Well Matthew. I am quite put out that you let a lady shiver in the snow in her evening frock without giving her your dinner jacket, but, I will forgive you since it ended with you on one knee. We are happy to say that there is a cowboy in America who is really bummed since Lady Mary will not be at the rodeo.
Upstairs entanglements: While, it ONLY took two seasons and eleven episodes to finally bring heir Matthew Crawley and Lady Mary together, we were happy none-the-less. They deserve each other: each with their hang-up’s canceling each other’s out quite nicely. We were also introduced to a new amour of the older generation that at first impression appeared promising, but their defects could not be overlooked. Lady Rosamund Painswick’s beau Lord Hepworth looked great in Burke’s Peerage, but with the help of that super sleuth, the Dowager Countess of Grantham, who is really the relationship whisperer of Downton, you know, and the observant housemaid Anna, we learn the nasty truth. On the other hand, we were very pleased to see that Lady Edith took our advice and sought out her own happiness by reconnecting with her former beau, Sir Anthony Strallen. Go #TeamEdith! And, there is nothing like a near death experience to put all to right in the romance department. No one expects the Spanish Flu, but almost losing Lady Grantham to the grim reaper has done wonders for the floundering, mid-life crisis inflicted Lord Grantham. He and his lady seem to have rekindled their affections enough for her to feel confident to wheedle his approval for their newly married, rebel, expat, daughter Lady Sybil off in Ireland making babies. Nothing like a grandchild to cement burned bridges, ehh?
Downstairs the most interesting non-romantic couple, footman Thomas and lady’s maid O’Brien, continue their smoking sessions, scheming and sarcasm. Though, even the evil bangs are getting tired of Thomas and his blunderings. Ha! The most gripping plot of this episode was Mr. Bates’ murder trial. We had a feeling this would not end well. The scenes of his wife Anna at the trial, (conveniently moved to York), and the rest of the household’s reactions to being called to testify against their fellow servant were harrowing. Even evil O’Brien was uncomfortable and showed concern! Personally, we still think Sir Richard ‘Murdock’ Carlisle had Vera Bates done in to protect Lady Mary. Just sayin’. On another front, we were happy that Dithering Daisy got scammed by Mrs. Patmore into thinking that her dead husband (of six hours) William was speaking to her from beyond the grave through the parlor game planchettes (Ouija board in the US), telling her to go see his father on the farm. She did. It went well, so maybe we can put this plot to bed please.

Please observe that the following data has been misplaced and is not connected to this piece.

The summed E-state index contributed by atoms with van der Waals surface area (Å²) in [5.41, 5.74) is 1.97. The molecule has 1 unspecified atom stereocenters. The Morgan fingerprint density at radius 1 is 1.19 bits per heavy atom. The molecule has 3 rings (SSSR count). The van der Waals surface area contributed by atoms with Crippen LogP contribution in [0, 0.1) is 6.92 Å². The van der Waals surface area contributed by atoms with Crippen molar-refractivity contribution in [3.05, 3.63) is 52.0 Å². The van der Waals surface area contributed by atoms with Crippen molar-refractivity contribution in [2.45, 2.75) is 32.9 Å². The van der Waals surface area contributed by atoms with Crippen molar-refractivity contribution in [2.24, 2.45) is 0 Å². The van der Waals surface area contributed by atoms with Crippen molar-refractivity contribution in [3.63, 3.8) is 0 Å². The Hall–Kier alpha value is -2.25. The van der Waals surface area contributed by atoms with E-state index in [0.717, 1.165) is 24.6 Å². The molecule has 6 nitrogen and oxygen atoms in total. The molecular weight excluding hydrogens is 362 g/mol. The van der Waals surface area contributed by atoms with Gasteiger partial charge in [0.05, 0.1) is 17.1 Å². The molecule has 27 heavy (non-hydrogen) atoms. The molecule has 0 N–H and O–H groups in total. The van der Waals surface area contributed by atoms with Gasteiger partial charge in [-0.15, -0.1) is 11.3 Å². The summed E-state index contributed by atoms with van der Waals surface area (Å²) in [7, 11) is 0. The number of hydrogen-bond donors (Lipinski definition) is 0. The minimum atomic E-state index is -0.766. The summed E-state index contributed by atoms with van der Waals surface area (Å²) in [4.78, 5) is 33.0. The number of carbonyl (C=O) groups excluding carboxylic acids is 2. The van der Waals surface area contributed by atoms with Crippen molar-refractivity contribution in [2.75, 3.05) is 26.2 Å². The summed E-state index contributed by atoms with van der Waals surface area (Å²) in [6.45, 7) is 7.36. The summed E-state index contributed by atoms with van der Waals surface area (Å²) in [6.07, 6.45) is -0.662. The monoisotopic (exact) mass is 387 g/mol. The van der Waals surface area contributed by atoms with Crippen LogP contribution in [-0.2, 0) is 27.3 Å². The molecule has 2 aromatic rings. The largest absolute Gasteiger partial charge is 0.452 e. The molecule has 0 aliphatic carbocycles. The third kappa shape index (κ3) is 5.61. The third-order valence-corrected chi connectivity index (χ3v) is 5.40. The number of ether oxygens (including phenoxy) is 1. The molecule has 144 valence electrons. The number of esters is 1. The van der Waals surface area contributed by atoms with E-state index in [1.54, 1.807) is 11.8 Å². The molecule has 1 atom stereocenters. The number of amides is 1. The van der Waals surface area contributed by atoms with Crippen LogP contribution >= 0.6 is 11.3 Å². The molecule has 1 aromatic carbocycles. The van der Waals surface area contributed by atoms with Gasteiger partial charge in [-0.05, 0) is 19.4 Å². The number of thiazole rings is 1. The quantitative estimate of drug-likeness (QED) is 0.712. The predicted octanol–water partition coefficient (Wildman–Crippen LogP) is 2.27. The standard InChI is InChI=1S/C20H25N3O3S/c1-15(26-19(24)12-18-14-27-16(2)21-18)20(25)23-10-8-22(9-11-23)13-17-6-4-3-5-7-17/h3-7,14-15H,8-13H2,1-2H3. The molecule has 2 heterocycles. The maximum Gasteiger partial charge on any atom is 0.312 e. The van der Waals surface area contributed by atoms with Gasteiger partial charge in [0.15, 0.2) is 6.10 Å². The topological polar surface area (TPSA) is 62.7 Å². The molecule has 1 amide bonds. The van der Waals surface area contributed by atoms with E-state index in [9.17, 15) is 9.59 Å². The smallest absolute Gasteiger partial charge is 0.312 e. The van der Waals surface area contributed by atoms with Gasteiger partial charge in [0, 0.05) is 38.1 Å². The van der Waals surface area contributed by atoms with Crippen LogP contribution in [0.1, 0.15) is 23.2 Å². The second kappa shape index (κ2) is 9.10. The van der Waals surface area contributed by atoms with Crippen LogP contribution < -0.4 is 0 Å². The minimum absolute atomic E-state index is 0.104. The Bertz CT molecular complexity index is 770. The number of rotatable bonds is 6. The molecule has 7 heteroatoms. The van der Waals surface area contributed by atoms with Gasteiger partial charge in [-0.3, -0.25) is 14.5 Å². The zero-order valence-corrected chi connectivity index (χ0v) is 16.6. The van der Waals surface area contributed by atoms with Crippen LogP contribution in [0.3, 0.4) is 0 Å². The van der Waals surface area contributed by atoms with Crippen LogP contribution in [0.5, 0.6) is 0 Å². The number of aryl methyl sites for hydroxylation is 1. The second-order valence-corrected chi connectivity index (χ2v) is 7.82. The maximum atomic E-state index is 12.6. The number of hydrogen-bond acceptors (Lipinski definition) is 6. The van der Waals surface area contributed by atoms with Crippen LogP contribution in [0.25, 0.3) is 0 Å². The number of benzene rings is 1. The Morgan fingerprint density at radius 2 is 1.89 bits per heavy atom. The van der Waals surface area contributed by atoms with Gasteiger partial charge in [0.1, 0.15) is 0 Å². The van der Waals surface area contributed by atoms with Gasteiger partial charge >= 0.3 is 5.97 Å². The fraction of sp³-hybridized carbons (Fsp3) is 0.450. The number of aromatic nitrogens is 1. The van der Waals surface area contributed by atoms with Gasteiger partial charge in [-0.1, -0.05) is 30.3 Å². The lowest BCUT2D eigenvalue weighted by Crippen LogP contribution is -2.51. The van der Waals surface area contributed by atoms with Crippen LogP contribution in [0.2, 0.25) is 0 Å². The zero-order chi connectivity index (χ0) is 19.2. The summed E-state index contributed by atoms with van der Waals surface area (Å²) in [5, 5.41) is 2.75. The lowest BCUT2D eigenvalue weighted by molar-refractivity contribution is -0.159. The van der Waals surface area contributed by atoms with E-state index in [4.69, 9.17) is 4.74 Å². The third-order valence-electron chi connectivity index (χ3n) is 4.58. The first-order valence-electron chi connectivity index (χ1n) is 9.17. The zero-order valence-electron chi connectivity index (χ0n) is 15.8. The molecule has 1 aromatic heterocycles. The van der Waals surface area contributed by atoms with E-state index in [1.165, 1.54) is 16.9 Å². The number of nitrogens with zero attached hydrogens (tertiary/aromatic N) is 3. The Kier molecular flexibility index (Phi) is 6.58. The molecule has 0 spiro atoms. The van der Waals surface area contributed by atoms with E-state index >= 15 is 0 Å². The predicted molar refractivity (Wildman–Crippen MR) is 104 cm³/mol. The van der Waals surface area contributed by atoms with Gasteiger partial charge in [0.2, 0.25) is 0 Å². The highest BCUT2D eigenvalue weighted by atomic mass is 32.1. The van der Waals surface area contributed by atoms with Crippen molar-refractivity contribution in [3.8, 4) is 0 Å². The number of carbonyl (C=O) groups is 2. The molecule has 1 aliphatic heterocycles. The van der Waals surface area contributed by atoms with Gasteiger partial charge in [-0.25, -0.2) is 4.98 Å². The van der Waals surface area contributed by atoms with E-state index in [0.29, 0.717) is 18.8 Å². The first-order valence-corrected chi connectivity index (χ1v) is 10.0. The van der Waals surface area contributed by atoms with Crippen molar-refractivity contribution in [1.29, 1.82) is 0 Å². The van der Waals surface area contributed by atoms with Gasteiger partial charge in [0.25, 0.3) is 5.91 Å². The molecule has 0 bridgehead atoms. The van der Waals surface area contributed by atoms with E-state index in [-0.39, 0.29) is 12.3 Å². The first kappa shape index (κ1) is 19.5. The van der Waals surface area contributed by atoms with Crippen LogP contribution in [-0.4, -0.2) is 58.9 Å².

We are greatly relieved that this episode saw the return of more sanity to the plot lines and tone of the narrative. As always, Granny Crawley got all the best zingers. That “do you promise” line might equal her “what is a week-end” in popularity. It was a perfectly timed putdown to that cretin Sir Richard ‘Murdock’ Carlisle. The most disappointing part of the scene was that we did not get to see his face when she delivered it. We thought that Julian Fellowes tied up the important bits regarding romance, (except #TeamEdith), and left the plot with Mr. Bates and Anna dangling for us to fester over for another year. Yes, season three of Downton Abbey is currently in production. It will air first in the UK this fall and in the US in January 2013. Sorry American Downtonites; we are still being punished for that radical revolution of 1776.
Overall, it was a fabulous season at Downton Abbey. Here are my predictions for season 3. Mary and Matthew’s wedding is a given, but there are still romantic possibilities for Lady Edith. Surely Julian Fellowes will not let her remain unattached? Will she form an alliance with reluctant neighbor Sir Anthony Strallen, or will Edith be given a new amore? Maybe she will find a career. Race car driver? What about that creepy usurper Patrick Gordon/Crawley? I don’t think we have heard the last of him. And, what happened to Lady Rosamund’s two children, Lavinia and Cyril? I hope we get to meet them. I fear that they will kill off Branson since he has basically served his purpose. If so, Sybil will move back to Downton with her children. Yes, there will be more than one by then.
Whatever they throw at us, including Shirley Maclaine as Cora’s American mother, it will be pure torture to wait. See you next year Downtonites.
Images courtesy © Carnival Film & Television Limited 2012 for MASTERPIECE; text Laurel Ann Nattress, Austenprose.com